The Rolling Stones hold an informal celebration in Cannes, France, to mark the formation of their label, Rolling Stones Records.
Carly Simon's mesmerizing "That's the Way I've Always Heard It Should Be" charts, eventually reaching #10. It will become the first of 23 hits through 1989 for the New York City-born daughter of one of the cofounders of the Simon & Schuster publishing empire.

The Top Five
1. "Joy to the World" - Three Dog Night
2. "What's Going On" - Marvin Gaye
3. "Just My Imagination (Running Away with Me)" - Temptations
4. "She's a Lady" - Tom Jones
5. "Another Day"/"Oh Woman Oh Why" - Paul McCartney

The Supreme Court upholds the validity of busing and redistricting as means for integrating schools, opening the door for years of protest to follow.
Decca Records, the Rolling Stones' previous label, releases an LP titled Stone Age, comprised of old Stones catalog material like covers of Chuck Berry's "Around and Around," and several Jagger-Richards tunes. Last month, the Rolling Stones had placed an ad in the British music papers that read: "Re: The Decca LP Stone Age: We didn't know this record was going to be released. It is, in our opinion, below the standard we try to keep up, both in choice of content and cover design." The statement was signed by all five members of the group.
Bill Wyman describes the Rolling Stones' sixteenth LP, Sticky Fingers, as a move "back with the blues that made us."

Over 200,000 antiwar protesters march through Washington, D.C. (and other cities) to rally support for ending the U.S. military presence in Southeast Asia. Protests continue a week later in the nation's capital, as 30,000 people gather on the banks of the Potomac, and a record 7,000 are arrested as they try to disrupt traffic.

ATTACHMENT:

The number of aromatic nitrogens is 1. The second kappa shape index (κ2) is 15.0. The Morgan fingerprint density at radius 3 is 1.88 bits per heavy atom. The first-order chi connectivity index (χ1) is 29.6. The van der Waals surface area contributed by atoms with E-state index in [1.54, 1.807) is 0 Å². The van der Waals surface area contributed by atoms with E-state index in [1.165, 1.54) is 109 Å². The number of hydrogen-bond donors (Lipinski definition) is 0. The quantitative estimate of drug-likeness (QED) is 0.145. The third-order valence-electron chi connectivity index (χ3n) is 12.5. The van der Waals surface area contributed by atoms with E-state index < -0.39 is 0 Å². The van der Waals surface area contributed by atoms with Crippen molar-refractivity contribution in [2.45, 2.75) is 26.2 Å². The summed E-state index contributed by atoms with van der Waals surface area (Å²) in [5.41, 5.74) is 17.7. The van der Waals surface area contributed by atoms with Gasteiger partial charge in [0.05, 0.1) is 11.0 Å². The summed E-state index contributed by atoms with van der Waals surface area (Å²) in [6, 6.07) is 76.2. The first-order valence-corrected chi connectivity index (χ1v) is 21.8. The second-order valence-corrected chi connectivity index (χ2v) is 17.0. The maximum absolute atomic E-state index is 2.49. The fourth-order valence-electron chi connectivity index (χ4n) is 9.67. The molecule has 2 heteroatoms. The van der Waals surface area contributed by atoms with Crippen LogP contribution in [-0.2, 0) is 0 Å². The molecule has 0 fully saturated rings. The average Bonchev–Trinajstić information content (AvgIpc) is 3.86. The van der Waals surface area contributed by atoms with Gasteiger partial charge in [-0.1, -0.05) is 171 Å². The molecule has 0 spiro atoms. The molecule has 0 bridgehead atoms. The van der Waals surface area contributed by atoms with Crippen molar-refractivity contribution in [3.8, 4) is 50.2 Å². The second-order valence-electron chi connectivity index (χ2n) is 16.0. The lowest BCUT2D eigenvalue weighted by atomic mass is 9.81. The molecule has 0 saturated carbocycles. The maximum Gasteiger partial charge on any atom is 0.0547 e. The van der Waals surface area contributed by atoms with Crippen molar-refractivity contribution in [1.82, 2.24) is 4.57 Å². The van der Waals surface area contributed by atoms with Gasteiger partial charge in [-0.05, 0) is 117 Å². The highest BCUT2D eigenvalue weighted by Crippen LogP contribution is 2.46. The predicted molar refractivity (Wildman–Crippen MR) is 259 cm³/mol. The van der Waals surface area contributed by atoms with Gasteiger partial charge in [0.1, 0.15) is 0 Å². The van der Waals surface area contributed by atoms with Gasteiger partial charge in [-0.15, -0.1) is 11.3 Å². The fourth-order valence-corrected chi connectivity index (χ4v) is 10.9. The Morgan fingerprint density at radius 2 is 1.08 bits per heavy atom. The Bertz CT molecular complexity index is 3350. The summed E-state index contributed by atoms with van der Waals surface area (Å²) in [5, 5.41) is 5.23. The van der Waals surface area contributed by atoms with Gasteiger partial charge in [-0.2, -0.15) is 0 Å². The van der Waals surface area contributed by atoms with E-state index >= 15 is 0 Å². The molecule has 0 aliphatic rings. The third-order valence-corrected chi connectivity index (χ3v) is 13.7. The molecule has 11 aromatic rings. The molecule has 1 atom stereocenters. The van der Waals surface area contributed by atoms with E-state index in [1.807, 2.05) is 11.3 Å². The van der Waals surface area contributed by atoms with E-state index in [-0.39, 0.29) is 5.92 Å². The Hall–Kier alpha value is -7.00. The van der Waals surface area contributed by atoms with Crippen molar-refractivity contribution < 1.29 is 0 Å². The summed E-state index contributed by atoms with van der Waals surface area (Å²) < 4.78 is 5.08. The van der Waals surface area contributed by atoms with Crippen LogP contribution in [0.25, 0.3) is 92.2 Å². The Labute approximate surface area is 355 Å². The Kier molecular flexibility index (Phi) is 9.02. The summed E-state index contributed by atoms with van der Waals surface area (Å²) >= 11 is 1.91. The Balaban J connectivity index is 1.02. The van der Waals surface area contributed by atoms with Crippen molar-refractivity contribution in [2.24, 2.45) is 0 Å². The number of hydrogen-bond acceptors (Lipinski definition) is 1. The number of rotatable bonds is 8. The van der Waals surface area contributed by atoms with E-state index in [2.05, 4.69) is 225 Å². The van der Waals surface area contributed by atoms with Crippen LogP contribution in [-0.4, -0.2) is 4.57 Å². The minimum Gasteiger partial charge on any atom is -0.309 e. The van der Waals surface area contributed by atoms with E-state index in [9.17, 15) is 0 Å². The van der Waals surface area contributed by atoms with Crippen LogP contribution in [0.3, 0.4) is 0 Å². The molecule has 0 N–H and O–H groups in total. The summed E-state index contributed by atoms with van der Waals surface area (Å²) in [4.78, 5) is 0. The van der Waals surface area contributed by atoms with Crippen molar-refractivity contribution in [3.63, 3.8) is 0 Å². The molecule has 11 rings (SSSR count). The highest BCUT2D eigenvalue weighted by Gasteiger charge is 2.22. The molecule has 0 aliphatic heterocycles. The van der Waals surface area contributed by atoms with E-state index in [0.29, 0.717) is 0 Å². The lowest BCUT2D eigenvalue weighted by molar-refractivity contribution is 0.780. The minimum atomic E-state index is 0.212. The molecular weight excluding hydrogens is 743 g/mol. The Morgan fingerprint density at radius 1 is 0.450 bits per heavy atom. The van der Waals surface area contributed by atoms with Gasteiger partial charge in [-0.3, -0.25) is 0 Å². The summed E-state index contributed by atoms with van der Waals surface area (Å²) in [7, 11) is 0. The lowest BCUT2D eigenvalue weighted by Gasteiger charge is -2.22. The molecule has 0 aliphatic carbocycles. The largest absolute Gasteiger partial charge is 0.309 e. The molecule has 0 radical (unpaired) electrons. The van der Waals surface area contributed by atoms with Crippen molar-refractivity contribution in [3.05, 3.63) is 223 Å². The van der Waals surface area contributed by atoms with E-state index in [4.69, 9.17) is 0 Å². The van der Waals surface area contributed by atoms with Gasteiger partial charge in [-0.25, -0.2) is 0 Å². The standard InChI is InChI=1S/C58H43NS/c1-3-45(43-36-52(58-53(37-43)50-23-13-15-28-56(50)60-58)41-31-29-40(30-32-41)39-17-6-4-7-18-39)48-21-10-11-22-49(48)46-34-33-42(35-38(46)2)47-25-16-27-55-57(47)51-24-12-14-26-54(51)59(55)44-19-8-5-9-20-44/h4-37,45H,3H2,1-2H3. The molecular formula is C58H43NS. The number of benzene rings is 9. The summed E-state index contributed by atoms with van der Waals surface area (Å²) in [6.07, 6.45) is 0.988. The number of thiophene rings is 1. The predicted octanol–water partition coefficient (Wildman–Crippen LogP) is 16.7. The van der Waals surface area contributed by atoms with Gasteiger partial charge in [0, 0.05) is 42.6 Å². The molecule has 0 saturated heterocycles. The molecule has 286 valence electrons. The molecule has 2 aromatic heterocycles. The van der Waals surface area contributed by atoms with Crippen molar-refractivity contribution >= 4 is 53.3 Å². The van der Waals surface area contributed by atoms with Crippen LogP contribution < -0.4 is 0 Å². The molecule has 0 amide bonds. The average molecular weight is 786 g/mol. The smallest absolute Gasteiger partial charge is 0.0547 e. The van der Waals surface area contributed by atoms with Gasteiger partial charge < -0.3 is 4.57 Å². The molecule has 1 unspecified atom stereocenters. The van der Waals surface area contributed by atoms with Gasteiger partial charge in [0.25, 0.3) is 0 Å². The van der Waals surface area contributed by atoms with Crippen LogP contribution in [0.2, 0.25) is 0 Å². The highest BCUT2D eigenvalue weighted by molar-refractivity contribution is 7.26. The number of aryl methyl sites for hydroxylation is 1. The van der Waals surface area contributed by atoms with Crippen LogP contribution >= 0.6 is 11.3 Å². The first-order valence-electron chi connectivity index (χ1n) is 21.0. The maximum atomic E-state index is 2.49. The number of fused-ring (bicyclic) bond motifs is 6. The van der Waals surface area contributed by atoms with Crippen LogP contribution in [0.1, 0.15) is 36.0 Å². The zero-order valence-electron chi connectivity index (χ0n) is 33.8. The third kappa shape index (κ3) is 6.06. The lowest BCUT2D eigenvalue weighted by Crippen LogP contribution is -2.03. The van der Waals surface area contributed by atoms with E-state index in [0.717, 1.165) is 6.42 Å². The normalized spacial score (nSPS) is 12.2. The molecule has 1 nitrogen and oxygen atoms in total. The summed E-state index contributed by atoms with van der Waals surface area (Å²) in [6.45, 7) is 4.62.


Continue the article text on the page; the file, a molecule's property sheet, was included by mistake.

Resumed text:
Baseball player Curt Flood, who sacrificed his career to test the legality of the game's reserve clause (which keeps players beholden to the teams that originally signed them), retires after sitting out the 1970 season during his legal battle. The Supreme Court eventually rules in favor of baseball on a technicality. Targeted for his groundbreaking stance, Flood is vindicated in 1975 when the clause is struck down, leading to a new era of free agency.
Barbra Streisand gets a gold album for Stoney End, one of her rare forays into rock music. That album, along with 1969's What about Today?, featured material by such writers as John Lennon, Randy Newman, Paul Simon and Carole King. At twenty-eight, Streisand seems intent on changing her image ("The Jeaning of Barbra Streisand" is how Rolling Stone titles a 1971 piece on the singer), and even takes to lighting joints onstage in Las Vegas.
The U.S. death toll in Indochina crests at 45,019, a total exceeded only in World Wars I and II.
The New York Times reports that Bill Graham plans to close the Fillmore East, New York City's rock music mecca since 1968. Although the volatile Graham has issued similar declarations before, this time he's serious. The former movie theater is set to shut down in late May.

Kareem Abdul-Jabbar leads the Milwaukee Bucks in their domination over the Baltimore Bullets to capture the NBA championship.